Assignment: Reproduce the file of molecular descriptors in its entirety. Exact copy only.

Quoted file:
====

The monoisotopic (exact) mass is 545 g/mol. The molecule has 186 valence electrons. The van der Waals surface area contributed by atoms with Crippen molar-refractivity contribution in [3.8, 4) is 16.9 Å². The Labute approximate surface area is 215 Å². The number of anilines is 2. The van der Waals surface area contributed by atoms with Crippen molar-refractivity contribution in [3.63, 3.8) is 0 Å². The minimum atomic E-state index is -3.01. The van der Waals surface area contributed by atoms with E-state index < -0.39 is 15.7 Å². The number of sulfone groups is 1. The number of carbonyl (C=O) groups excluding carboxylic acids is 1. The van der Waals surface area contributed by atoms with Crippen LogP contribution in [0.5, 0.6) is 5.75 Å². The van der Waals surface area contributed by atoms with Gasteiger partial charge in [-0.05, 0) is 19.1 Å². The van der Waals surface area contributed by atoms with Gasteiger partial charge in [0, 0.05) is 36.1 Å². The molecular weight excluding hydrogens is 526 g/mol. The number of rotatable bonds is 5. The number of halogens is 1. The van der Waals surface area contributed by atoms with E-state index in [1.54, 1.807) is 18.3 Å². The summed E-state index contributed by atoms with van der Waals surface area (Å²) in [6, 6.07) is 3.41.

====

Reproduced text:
The monoisotopic (exact) mass is 545 g/mol. The molecule has 186 valence electrons. The van der Waals surface area contributed by atoms with Crippen molar-refractivity contribution in [3.8, 4) is 16.9 Å². The Labute approximate surface area is 215 Å². The number of anilines is 2. The van der Waals surface area contributed by atoms with Crippen molar-refractivity contribution in [3.63, 3.8) is 0 Å². The minimum atomic E-state index is -3.01. The van der Waals surface area contributed by atoms with E-state index < -0.39 is 15.7 Å². The number of sulfone groups is 1. The number of carbonyl (C=O) groups excluding carboxylic acids is 1. The van der Waals surface area contributed by atoms with Crippen LogP contribution in [0.5, 0.6) is 5.75 Å². The van der Waals surface area contributed by atoms with Gasteiger partial charge in [-0.05, 0) is 19.1 Å². The van der Waals surface area contributed by atoms with Gasteiger partial charge in [0, 0.05) is 36.1 Å². The molecular weight excluding hydrogens is 526 g/mol. The number of rotatable bonds is 5. The number of halogens is 1. The van der Waals surface area contributed by atoms with E-state index in [1.54, 1.807) is 18.3 Å². The summed E-state index contributed by atoms with van der Waals surface area (Å²) in [6, 6.07) is 3.41.